Wednesday, August 06, 2003

Hyphenated Americans

I think one of the worst things that has happened to racial relations in this country is the "Hyphenated-American" trend. The simple action of trying to acknowledge one's ethnic background when referring to them has contributed to more division than it's worth. Why? Simple. White people (European-Americans, I guess...) are the majority in this country. That's a basic fact, though minority groups are growing at a faster clip nowadays. However, it's normally the minorities that get hyphenated designations.

And I think that serves to only highlight "otherness", drawing attention to a difference between them and the majority ethnic group.

For instance - "African-American", the most common PC term for black people. Well, a large proportion of people referred to that way have little (if any) traceable African descent. A large portion of this ethnic group is of primarily Carribean descent (going back many generations) - do we call them "Carribean-Americans"? Of course not.

Or the term "Asian-American". I'd say that's downright insulting. There are tremendous visible differences between the various Asian ethnic groups, and to lump them all together is at least as insulting as I'd think it would be to lump every person with dark skin together as "African-American".

Same thing with "Latin-American". Does that mean Spanish (half of my ancestry), or Mexican? Are Brazilians Latin-American? They don't speak Spanish - their language is mainly taken from Portugese. But people from the countries surrounding Brazil are considered Latin-American, so I guess they count too.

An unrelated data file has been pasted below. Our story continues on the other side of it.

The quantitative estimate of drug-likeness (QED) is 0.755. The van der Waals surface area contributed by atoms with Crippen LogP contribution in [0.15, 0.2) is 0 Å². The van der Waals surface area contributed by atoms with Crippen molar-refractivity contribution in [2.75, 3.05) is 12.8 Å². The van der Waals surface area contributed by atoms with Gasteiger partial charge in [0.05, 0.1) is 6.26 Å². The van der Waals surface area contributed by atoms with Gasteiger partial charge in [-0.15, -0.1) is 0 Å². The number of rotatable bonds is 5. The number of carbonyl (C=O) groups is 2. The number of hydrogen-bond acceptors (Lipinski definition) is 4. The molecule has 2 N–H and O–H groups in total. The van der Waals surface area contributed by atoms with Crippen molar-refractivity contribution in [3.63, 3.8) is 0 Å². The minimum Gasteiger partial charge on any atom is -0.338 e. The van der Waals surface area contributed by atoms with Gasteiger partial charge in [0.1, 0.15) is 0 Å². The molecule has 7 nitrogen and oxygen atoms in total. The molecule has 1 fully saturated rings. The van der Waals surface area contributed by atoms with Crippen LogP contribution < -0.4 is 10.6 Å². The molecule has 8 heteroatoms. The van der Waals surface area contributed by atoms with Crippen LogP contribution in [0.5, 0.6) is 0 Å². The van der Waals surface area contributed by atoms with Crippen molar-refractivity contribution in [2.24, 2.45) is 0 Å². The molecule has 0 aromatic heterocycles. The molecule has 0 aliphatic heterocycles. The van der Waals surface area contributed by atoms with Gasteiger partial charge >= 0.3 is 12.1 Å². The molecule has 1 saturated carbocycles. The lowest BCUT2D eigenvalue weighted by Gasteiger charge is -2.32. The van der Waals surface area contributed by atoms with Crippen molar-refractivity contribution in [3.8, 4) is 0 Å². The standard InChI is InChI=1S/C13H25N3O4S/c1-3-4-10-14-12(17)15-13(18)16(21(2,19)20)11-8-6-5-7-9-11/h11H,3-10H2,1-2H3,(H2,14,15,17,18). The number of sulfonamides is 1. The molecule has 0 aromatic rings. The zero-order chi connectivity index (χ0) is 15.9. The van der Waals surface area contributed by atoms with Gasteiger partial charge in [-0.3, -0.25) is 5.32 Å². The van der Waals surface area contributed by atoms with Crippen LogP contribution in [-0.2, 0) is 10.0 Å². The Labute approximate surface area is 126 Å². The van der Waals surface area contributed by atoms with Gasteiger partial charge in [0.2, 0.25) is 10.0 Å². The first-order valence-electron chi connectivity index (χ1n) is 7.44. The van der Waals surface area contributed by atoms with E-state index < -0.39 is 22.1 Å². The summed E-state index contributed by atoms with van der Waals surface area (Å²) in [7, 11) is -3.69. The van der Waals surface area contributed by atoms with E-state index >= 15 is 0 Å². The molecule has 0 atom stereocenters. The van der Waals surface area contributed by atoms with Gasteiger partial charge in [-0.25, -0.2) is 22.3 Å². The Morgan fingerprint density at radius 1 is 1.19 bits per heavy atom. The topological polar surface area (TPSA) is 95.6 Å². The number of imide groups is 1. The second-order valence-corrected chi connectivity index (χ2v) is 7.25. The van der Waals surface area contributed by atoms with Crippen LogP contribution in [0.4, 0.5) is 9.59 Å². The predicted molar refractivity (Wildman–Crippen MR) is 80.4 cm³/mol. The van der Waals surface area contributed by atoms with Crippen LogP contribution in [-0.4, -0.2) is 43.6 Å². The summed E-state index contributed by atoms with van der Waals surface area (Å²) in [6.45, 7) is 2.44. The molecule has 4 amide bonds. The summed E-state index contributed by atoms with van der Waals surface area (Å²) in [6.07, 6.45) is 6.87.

Or in my case, as I just mentioned, my ancestry is roughly half Spanish. But my paternal grandfather actually came from Rhodes (which is currently Greek) with an Italian passport (letting me join the Sons of Italy, I guess). But the Italians had Rhodes at the time because they'd picked it up off the Ottoman Empire after World War I. So maybe that makes me a Turkish-American.

On the other hand, my mother is from rural Maine, but she was actually born in Canada (that's where the hospital was). Thus, my mom can't ever be President, and I could be a Canadian-American.

You see a bit of my point? If someone's parents are both from a particular nation, and they're immigrants here, then referring to yourself as, for instance, Jamaican-American" can be a source of ethnic pride. And that's fine. But to use it in a generic fashion is divisive and potentially insulting.

The best way we can refer to a resident of this nation? How about "American". Or maybe just "human". Because race and ethnicity are mainly artificial constructs that describe tiny physical differences in humans that are mainly alike. With my mixed ancestry, there are nonetheless miniscule genetic differences between myself and people from other races. We have much more in common than otherwise.

In the end, we're all human. And that's what matters far more than anything else.

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